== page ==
Editorial: Mopping Up The Raw Milk Mob
By Baylen J. Linneki
The Washington Times
Federal agents watched the home closely for a year, gathering evidence. Then, in a pre-dawn raid, armed members from three agencies swooped in.
No, this is not a retelling of the lightning U.S. commando attack in Abbottabad, Pakistan, that killed terrorist leader Osama bin Laden. Rather, the target of the raid late last month by U.S. marshals, a state police trooper and inspectors from the Food and Drug Administration (FDA) was Amish farmer Dan Allgyer of Kinzers, Pa. His so-called “crime” involved nothing more than providing unpasteurized, or raw, dairy milk to eager consumers here in the Washington area.
The sting operation against Mr. Allgyer’s Rainbow Acres Farm has touched a nerve around the country and across the ideological divide. Mr. Allgyer’s customers – including a soccer mom I know – are outraged. Former Sen. Fred Thompson, Tennessee Republican, took to Twitter recently to blast the raid, calling it a waste of time and resources and mockingly suggesting the FDA would do better to shut down the “many unlicensed lemonade stands” operating around the country. Author David Gumpert, writing at the left-of-center environmental website Grist, wondered whether those who took part in the raid felt “remorse or shame” over this “official effort to deprive people of food.” On May 11, Rep. Ron Paul, Texas Republican, introduced H.R. 1830, the Unpasteurized Milk Bill, which would end the FDA’s ban and permit the sale of raw milk across state lines.
What could possibly be the rationale behind this FDA action? The agency banned the interstate sale of raw milk in 1987. It says raw milk can contain harmful pathogens such as listeria and that pasteurized milk is safer.
No one disputes that pasteurization helps kill harmful pathogens. But where the FDA claims to see a mountain, most states see a molehill. Nearly 25 years after the FDA policy was instituted, just 11 states ban raw milk within their own borders.
Many critics question why the agency concerns itself with raw milk. After all, virtually any food can conceivably contain harmful pathogens – including beef, poultry, pork, seafood, fruits and vegetables. Yet the FDA and the U.S. Department of Agriculture (USDA) permit the overwhelming majority of these products to be sold in their raw forms. For example, the USDA, which regulates beef, pork and poultry, permits their sale in raw and cooked forms. The FDA, which regulates seafood and eggs, likewise permits those to be sold raw or cooked.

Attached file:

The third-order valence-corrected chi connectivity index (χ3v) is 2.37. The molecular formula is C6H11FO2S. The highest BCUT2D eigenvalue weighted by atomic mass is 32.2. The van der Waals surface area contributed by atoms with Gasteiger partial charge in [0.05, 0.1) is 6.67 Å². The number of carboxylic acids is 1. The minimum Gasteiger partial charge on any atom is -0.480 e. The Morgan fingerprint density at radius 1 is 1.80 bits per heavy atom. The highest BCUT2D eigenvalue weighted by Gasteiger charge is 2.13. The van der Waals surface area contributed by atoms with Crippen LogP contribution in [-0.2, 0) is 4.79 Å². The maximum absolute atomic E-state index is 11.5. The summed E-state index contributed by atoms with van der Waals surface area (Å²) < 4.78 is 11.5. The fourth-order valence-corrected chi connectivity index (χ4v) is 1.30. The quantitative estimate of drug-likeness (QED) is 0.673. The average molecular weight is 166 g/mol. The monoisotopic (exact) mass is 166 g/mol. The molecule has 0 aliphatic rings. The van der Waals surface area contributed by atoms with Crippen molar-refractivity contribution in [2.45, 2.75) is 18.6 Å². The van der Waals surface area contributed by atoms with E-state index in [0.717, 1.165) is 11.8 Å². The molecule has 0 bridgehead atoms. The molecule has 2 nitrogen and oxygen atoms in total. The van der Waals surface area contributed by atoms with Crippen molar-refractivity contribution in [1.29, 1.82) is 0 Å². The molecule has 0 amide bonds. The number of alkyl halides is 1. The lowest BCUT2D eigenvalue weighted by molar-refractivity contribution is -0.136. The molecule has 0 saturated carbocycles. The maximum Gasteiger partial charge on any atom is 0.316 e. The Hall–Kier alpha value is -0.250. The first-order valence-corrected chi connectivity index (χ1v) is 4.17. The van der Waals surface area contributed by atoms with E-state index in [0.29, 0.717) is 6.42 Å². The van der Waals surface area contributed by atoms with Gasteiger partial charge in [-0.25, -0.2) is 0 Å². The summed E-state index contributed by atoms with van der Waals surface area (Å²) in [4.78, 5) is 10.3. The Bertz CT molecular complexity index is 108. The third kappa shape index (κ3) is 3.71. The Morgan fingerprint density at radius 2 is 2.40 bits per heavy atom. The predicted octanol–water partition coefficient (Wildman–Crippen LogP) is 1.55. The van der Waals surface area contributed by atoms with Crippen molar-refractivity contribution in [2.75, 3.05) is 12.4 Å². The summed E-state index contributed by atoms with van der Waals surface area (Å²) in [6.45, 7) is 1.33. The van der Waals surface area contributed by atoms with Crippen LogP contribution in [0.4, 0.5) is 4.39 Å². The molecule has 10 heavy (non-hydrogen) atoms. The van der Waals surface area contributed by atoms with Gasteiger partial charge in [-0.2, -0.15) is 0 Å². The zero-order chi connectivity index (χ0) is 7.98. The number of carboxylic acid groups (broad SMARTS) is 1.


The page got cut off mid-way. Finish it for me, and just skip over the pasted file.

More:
Pathogens are hardly unique to raw food. Just last week, the USDA warned about the risks posed by eating pre-cooked deli meat. The USDA went so far as to urge at-risk populations such as the elderly not to eat sliced turkey, roast beef and other lunch meats unless they first reheat the meat to a “steaming hot” 165 degrees, according to USDA spokesman Neil Gaffney.
Like deli meat, raw foods aren’t some niche market, and buying food in its raw form doesn’t make one part of some underground movement. Anyone who has ever brought home a dozen eggs from a grocer’s shelves has purchased raw food. And once a consumer brings any food home, it’s up to the consumer – not the government – to decide how (or if) he or she wants to cook the food. The notion that the government would ban raw chicken, beef or eggs – or deli meat, for that matter – from store shelves may seem ludicrous. Seen in this context, the current raw milk ban is no less absurd.
Even if consumers were unaware of the risk involved in consuming a raw agricultural product like raw milk or raw beef, FDA and USDA guidelines, along with many state and local health codes, typically require warnings about the potential dangers of consuming raw or undercooked foods. Where a warning will suffice, a ban is inappropriate. The FDA’s extraordinary message when it comes to raw milk, though, is that the American people are too dim to read the very labels the agency requires.
Americans are smarter than that. And many who don’t consume raw milk nevertheless support the right of others to do so. After all, one needn’t choose to eat a raw food like sushi to think it should not be subject to a federal ban.
The FDA’s raid on Dan Allgyer’s farm has united people across party lines who see his right to provide customers with raw milk as part of a larger and expanding battle over the right of people to grow, raise, buy, sell, cook and eat the foods of their own choosing. The FDA, which is seeking a federal court order to bar Mr. Allgyer from offering raw milk to his customers, is increasingly on the wrong side in that battle.
Baylen J. Linnekin is executive director of Keep Food Legal (keepfoodlegal.org).
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